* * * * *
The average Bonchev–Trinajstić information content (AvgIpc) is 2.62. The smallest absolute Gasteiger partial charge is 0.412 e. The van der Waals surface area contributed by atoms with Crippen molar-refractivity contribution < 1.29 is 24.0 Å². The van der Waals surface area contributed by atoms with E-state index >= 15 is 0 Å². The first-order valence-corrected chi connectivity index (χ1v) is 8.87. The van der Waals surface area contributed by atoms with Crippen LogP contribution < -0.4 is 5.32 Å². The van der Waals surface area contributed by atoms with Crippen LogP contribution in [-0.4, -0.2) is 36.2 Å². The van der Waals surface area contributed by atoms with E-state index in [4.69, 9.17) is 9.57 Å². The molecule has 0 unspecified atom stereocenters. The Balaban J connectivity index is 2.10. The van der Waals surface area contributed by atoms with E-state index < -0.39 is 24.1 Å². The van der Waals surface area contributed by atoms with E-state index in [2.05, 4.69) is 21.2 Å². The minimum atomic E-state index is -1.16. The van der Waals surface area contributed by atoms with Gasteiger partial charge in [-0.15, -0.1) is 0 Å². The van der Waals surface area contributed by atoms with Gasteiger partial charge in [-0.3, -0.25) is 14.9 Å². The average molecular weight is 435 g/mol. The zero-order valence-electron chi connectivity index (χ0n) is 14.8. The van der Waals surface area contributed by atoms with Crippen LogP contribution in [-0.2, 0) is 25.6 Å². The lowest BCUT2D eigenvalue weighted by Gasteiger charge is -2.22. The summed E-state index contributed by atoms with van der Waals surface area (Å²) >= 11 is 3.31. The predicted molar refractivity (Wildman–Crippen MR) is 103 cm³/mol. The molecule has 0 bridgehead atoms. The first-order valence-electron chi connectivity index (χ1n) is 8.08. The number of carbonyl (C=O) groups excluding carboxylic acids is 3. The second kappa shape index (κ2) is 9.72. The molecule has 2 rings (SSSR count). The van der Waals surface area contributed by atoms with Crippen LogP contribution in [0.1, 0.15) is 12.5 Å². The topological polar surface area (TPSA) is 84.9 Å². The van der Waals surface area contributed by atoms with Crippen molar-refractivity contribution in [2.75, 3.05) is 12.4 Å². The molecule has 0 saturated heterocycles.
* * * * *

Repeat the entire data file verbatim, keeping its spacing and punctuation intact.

The average Bonchev–Trinajstić information content (AvgIpc) is 2.62. The smallest absolute Gasteiger partial charge is 0.412 e. The van der Waals surface area contributed by atoms with Crippen molar-refractivity contribution < 1.29 is 24.0 Å². The van der Waals surface area contributed by atoms with E-state index >= 15 is 0 Å². The first-order valence-corrected chi connectivity index (χ1v) is 8.87. The van der Waals surface area contributed by atoms with Crippen LogP contribution < -0.4 is 5.32 Å². The van der Waals surface area contributed by atoms with Crippen LogP contribution in [-0.4, -0.2) is 36.2 Å². The van der Waals surface area contributed by atoms with E-state index in [4.69, 9.17) is 9.57 Å². The molecule has 0 unspecified atom stereocenters. The Balaban J connectivity index is 2.10. The van der Waals surface area contributed by atoms with E-state index < -0.39 is 24.1 Å². The van der Waals surface area contributed by atoms with E-state index in [2.05, 4.69) is 21.2 Å². The minimum atomic E-state index is -1.16. The van der Waals surface area contributed by atoms with Gasteiger partial charge in [-0.15, -0.1) is 0 Å². The van der Waals surface area contributed by atoms with Gasteiger partial charge in [-0.3, -0.25) is 14.9 Å². The average molecular weight is 435 g/mol. The zero-order valence-electron chi connectivity index (χ0n) is 14.8. The van der Waals surface area contributed by atoms with Crippen LogP contribution in [-0.2, 0) is 25.6 Å². The lowest BCUT2D eigenvalue weighted by Gasteiger charge is -2.22. The summed E-state index contributed by atoms with van der Waals surface area (Å²) >= 11 is 3.31. The predicted molar refractivity (Wildman–Crippen MR) is 103 cm³/mol. The molecule has 0 bridgehead atoms. The first-order valence-electron chi connectivity index (χ1n) is 8.08. The number of carbonyl (C=O) groups excluding carboxylic acids is 3. The second kappa shape index (κ2) is 9.72. The molecule has 2 rings (SSSR count). The van der Waals surface area contributed by atoms with Crippen LogP contribution in [0.1, 0.15) is 12.5 Å². The topological polar surface area (TPSA) is 84.9 Å². The van der Waals surface area contributed by atoms with Crippen molar-refractivity contribution in [2.75, 3.05) is 12.4 Å². The molecule has 0 saturated heterocycles.